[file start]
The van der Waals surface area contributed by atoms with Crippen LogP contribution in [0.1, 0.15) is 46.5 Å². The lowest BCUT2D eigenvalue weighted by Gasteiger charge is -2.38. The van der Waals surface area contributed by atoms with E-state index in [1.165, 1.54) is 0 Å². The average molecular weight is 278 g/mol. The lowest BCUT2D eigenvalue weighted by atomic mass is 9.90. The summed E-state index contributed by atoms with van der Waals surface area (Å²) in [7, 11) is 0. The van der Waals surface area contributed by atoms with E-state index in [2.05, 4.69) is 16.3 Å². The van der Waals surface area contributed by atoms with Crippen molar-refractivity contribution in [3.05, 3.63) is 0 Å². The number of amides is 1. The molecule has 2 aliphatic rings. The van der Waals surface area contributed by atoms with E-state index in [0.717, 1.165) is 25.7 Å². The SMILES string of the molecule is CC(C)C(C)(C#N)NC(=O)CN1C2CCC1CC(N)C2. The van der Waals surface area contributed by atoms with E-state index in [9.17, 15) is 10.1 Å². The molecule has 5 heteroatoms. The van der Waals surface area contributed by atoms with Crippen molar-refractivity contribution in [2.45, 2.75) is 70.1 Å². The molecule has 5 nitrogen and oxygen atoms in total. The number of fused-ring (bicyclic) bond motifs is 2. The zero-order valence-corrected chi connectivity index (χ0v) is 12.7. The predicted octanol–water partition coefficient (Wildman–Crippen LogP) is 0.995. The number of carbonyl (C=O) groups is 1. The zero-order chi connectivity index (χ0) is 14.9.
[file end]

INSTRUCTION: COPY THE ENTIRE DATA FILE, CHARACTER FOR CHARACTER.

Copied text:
The van der Waals surface area contributed by atoms with Crippen LogP contribution in [0.1, 0.15) is 46.5 Å². The lowest BCUT2D eigenvalue weighted by Gasteiger charge is -2.38. The van der Waals surface area contributed by atoms with E-state index in [1.165, 1.54) is 0 Å². The average molecular weight is 278 g/mol. The lowest BCUT2D eigenvalue weighted by atomic mass is 9.90. The summed E-state index contributed by atoms with van der Waals surface area (Å²) in [7, 11) is 0. The van der Waals surface area contributed by atoms with E-state index in [2.05, 4.69) is 16.3 Å². The van der Waals surface area contributed by atoms with Crippen molar-refractivity contribution in [3.05, 3.63) is 0 Å². The number of amides is 1. The molecule has 2 aliphatic rings. The van der Waals surface area contributed by atoms with E-state index in [0.717, 1.165) is 25.7 Å². The SMILES string of the molecule is CC(C)C(C)(C#N)NC(=O)CN1C2CCC1CC(N)C2. The van der Waals surface area contributed by atoms with E-state index in [9.17, 15) is 10.1 Å². The molecule has 5 heteroatoms. The van der Waals surface area contributed by atoms with Crippen molar-refractivity contribution in [2.45, 2.75) is 70.1 Å². The molecule has 5 nitrogen and oxygen atoms in total. The number of fused-ring (bicyclic) bond motifs is 2. The zero-order valence-corrected chi connectivity index (χ0v) is 12.7. The predicted octanol–water partition coefficient (Wildman–Crippen LogP) is 0.995. The number of carbonyl (C=O) groups is 1. The zero-order chi connectivity index (χ0) is 14.9.